Minions | Film | Pittsburgh | Pittsburgh City Paper


The villain-helpers of Despicable Me get an origin story in this animated comedy

The pill-shaped minions from the Despicable Me movies are such popular characters that their creators could have delivered raw footage of the yellow guys just hanging out and jabbering. And while there are aspects of their new animated comedy Minions, directed by Pierre Coffin and Kyle Balda, that offer this sort of narrative looseness, an attempt has been made to tell a story.

In fact, part of it is the whole story — an origin tale in which we learn, with helpful narration from Geoffrey Rush, how the minions came to be. Like us, the minions began as single-cell organisms in the ocean and evolved into land-dwellers with better problem-solving skills. (Let us pause to pity creationists, who will have to make up another Where Minions Come From story.)

Early on, the minions sort out that their purpose is to serve villains, and we see them working their way through history helping T. Rex, Egyptian pharaohs, vampires, Napoleon. But when there is a lengthy lull in suitable employers, the minions take to an ice cave to grow forlorn. Until three intrepid minions — Kevin, Bob and Stuart — go in search of a new master to serve.

They wash up in America 1968 — it is here they adopt the denim overalls — and have the luck to wind up at a villain's conference, where the world's greatest super-villain, Scarlet Overkill (voice of Sandra Bullock) is looking for help. She flies them back to her groovy pad in London, and tasks them with stealing Queen Elizabeth's crown.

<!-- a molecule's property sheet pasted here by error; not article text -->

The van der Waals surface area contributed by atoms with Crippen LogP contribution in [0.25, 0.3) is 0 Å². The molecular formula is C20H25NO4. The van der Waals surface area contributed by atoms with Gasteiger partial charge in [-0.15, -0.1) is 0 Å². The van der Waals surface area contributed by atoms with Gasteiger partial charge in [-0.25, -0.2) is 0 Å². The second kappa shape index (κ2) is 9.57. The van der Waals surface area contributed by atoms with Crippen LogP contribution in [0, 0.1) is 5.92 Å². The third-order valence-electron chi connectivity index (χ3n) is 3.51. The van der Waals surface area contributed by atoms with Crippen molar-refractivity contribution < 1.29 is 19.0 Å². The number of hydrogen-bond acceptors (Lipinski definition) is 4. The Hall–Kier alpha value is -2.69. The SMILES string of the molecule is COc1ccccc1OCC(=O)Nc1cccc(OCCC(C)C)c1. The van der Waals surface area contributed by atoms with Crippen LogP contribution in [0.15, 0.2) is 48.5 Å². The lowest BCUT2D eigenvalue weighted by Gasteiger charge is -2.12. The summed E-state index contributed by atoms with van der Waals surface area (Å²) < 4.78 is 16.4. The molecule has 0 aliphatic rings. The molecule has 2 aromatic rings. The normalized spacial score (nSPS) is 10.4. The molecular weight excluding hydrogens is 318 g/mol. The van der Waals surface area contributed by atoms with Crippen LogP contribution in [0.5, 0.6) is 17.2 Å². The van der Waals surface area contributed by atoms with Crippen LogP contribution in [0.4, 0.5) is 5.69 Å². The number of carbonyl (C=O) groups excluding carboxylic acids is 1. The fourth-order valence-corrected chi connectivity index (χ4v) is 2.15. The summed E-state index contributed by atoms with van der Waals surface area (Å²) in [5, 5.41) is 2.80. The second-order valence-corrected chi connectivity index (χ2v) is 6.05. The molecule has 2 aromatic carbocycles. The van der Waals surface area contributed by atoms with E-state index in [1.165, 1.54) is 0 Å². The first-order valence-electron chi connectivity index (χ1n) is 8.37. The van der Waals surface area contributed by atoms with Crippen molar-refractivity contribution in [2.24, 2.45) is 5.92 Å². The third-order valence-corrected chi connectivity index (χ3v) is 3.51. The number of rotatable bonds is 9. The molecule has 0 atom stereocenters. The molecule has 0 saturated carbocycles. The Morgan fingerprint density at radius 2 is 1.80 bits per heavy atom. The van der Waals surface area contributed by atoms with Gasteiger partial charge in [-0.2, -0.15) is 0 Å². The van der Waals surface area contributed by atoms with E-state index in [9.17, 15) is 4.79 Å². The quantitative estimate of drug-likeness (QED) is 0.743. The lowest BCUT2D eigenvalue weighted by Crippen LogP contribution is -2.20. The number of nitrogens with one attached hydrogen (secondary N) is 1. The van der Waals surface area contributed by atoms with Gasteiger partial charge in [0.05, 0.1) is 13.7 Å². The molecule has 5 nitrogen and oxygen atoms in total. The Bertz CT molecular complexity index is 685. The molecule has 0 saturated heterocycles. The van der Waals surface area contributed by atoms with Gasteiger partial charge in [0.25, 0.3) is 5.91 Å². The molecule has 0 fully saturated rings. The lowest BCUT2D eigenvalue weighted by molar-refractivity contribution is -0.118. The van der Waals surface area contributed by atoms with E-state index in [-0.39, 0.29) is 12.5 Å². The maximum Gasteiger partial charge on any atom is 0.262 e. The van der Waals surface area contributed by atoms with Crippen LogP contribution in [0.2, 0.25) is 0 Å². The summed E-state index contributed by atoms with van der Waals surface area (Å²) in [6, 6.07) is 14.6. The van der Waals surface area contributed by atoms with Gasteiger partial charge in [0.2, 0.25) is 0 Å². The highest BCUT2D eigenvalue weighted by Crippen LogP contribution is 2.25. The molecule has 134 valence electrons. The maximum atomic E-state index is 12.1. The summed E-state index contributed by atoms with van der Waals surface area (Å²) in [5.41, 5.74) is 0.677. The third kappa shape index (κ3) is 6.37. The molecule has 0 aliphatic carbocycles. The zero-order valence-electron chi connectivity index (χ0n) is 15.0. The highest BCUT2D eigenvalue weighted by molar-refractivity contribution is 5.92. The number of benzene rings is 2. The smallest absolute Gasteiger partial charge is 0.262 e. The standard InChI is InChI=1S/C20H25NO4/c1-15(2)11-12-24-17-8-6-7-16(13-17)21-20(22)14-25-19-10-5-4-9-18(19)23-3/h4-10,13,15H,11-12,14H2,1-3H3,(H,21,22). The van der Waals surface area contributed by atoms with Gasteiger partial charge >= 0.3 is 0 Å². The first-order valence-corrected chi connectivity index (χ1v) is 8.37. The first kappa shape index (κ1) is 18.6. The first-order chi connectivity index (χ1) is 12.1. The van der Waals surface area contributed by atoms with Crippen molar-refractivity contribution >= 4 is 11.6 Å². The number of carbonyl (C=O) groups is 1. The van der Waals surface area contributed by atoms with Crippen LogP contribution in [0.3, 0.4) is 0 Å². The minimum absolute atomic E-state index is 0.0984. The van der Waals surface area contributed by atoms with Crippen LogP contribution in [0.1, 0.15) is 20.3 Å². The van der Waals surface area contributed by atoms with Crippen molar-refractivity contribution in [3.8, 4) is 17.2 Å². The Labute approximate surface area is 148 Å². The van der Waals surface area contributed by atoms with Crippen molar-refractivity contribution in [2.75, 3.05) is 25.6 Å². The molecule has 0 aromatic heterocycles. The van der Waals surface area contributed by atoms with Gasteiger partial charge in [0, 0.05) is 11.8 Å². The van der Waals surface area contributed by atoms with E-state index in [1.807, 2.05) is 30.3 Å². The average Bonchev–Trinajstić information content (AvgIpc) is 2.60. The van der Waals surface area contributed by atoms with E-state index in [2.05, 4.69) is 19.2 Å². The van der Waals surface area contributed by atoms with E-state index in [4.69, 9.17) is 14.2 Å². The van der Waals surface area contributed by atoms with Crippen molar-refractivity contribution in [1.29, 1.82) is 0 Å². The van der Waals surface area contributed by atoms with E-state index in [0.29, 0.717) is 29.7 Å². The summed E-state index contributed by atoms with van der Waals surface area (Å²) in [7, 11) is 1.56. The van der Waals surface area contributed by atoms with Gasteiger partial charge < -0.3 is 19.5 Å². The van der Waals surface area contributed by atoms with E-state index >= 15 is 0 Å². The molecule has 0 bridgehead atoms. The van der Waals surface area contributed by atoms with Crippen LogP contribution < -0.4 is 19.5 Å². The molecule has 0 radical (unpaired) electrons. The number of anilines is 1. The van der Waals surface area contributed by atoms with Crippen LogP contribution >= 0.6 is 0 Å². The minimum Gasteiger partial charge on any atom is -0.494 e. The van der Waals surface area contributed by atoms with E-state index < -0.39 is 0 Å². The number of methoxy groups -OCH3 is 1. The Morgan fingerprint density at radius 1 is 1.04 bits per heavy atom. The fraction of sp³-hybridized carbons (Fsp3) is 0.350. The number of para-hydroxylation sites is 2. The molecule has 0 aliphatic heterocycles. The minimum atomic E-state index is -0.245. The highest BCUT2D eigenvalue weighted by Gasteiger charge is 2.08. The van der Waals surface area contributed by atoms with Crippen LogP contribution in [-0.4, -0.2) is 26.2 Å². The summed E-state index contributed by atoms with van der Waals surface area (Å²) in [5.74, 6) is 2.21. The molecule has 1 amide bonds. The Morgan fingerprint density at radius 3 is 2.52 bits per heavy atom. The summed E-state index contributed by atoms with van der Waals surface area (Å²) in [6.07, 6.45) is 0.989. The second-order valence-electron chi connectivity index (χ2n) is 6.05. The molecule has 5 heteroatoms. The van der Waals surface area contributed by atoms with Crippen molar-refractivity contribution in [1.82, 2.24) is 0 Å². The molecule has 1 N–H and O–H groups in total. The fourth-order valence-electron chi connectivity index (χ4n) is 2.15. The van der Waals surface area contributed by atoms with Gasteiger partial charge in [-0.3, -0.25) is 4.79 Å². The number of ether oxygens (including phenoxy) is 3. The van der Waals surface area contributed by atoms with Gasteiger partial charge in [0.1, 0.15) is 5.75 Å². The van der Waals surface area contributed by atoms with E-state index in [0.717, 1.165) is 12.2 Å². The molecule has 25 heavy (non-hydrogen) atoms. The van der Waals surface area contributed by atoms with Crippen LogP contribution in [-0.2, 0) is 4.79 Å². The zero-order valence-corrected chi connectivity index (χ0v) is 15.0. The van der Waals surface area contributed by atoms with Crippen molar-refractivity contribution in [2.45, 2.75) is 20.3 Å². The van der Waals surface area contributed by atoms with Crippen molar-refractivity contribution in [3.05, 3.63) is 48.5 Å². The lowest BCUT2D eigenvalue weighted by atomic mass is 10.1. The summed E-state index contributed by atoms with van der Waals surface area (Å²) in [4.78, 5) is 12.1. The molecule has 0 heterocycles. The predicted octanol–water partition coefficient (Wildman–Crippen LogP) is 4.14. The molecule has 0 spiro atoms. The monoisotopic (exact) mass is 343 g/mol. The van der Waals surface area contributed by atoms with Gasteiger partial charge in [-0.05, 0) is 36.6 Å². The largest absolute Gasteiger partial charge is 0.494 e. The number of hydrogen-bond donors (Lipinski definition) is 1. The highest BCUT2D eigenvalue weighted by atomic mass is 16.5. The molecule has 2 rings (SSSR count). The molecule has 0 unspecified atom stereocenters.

But plot, schmot: It's all about the minions being adorable, and walking their patented fine line between clever and bumbling. This iteration will never be as fresh and delightful as when we first met the minions, but even in their familiarity, it's hard to hate on them. The jokes and sight gags are near-constant, and the film offers top-notch digital animation.

Some of the giant bags of money earned from the first two successful films has gone toward the soundtrack, which includes plenty of classic rock tracks (including The Beatles, Donovan, Rolling Stones and, surely lost on many under 50, the title track from Hair). And some has been spent to jet-set the minions around the globe — the Himalayas, Australia, Orlando! None of it quite disguises that the villainous Scarlet is a bit of dud, never quite gelling into a worthy foil for the minions. But Minions is merely a prequel, and we can relax knowing that in time, the little yellow dudes will find their dream villain.

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